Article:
In the course of your visit to the region, the Security Council should consider additional ways of strengthening the humanitarian framework in Liberia, but also in Guinea and Côte d'Ivoire. Deployment of human rights monitors and international observers at key border points would help deter abuses.
- Call on all your interlocutors to respect international human rights and humanitarian law, particularly regarding treatment of civilians and other non-combatants, and recruitment of child soldiers, and to hold accountable those members of their forces responsible for abuses.
- Ensure that adequate protection and assistance reaches all internally displaced persons and refugees in the region, including ECOWAS nationals present in Liberia and Côte d'Ivoire, including via cross-border operations from neighboring countries, if necessary.
- Explore the possibility of the placement of international military observers and human rights monitors along the Sierra Leonean/Guinean, Guinean/Liberian, and Ivorian/Liberian borders to monitor and investigate cross-border attacks.
Over the past year there has been continuing recruitment of children by government and rebel groups in Liberian displaced and refugee camps, and fresh reports of recruitment of child soldiers by both rebel and government forces in Côte d'Ivoire. A particularly worrying development has been the recruitment of Liberian refugees, including children, by government-allied groups in Nicla refugee camp in western Côte d'Ivoire and in Liberian refugee camps in Ghana.
Human Rights Watch gathered accounts of children among the Liberian fighters in Côte d'Ivoire, some of whom are as young as nine and according to one description, "cannot even control the weight of their guns." The continuing use of child recruits is also noted in recent reports from Liberia.
Security Council Resolution 1460 committed the United Nations to enter into dialogue with parties to armed conflict that are recruiting or using child soldiers in order to develop "clear and time bound action plans to end the practice." In that resolution, the Security Council also called on parties to armed conflict identified in an annex to the Secretary General's report of November 26, 2002, "to provide information on steps they have taken to end the recruitment or use of child soldiers." Parties to armed conflict in five countries were named in this annex for violating their international obligations regarding the recruitment and use of child soldiers. Among them were the government of Liberia and the LURD.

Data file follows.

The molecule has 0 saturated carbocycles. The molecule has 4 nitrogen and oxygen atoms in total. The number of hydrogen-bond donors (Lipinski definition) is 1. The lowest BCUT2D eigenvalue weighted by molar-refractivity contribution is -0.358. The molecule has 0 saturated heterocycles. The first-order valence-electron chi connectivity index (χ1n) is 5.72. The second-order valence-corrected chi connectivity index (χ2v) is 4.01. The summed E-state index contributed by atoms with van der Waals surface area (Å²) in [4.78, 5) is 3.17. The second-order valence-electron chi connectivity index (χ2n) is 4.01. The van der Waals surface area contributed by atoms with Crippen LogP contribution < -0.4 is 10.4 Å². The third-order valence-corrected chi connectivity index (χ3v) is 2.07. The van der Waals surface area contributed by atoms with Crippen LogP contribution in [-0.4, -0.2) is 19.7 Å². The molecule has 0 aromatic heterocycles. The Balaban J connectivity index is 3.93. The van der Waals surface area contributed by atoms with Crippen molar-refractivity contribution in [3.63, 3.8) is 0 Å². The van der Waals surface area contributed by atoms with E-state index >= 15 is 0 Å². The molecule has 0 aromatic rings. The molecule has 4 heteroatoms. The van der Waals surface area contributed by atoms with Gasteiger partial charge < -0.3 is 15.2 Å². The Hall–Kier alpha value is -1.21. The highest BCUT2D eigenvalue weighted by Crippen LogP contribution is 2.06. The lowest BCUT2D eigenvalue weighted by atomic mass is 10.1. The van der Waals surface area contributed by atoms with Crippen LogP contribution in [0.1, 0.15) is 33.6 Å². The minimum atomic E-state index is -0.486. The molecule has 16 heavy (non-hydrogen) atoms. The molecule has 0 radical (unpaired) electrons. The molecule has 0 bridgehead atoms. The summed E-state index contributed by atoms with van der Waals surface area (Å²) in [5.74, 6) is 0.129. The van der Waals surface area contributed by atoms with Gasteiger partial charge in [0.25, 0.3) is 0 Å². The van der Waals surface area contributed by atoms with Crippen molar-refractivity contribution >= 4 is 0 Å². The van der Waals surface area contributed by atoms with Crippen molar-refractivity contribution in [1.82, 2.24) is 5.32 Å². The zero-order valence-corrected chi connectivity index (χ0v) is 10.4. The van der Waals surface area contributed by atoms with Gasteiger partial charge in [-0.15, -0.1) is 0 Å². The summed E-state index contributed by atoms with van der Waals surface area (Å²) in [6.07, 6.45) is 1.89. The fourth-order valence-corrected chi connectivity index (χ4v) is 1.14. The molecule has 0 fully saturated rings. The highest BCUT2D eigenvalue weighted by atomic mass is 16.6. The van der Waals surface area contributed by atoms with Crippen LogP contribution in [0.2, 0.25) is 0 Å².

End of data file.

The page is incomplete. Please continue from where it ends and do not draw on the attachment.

Human Rights Watch therefore urges the Security Council to use the upcoming trip to West Africa to take steps to engage the governments of Liberia, Guinea, and Côte d'Ivoire on the above practices, in accordance with Resolution 1460, and call on all Liberian and Ivorian insurgent groups to refrain from recruiting children and immediately demobilize existing child soldiers. The Security Council should remind the government of Liberia and the LURD of their obligations under Resolution 1460 to report on the steps that they have taken to halt their recruitment or use of child soldiers in violation of international obligations, and the Security Council's intention to consider appropriate further steps if it deems that insufficient progress is made in this regard, after evaluating the Secretary General's next report on this issue, which is due by October 31, 2003.
As part of the Secretary General's next report on children and armed conflict, the Security Council has requested a progress report regarding parties to armed conflict that recruit or use children in violation of their international obligations, in accordance with Resolution 1379. In view of this request, the Security Council should also consider ways to enhance reporting and monitoring of this issue in the region.
One of the alarming developments in the region, reflected in particular by the evolution of the conflict in western Côte d'Ivoire, has been the recruitment and use of foreign fighters and civilian militias by both rebel and government forces. In addition to the government's use of mercenaries from other African countries, both the government and rebel forces used hundreds of Liberian fighters and members of civilian militias in their efforts to control the west. Some of these fighters were implicated in serious human rights abuses in previous wars in Liberia and Sierra Leone, including former RUF fighters such as recently deceased Sam Bockarie, who was indicted by the Sierra Leone Special Court for war crimes.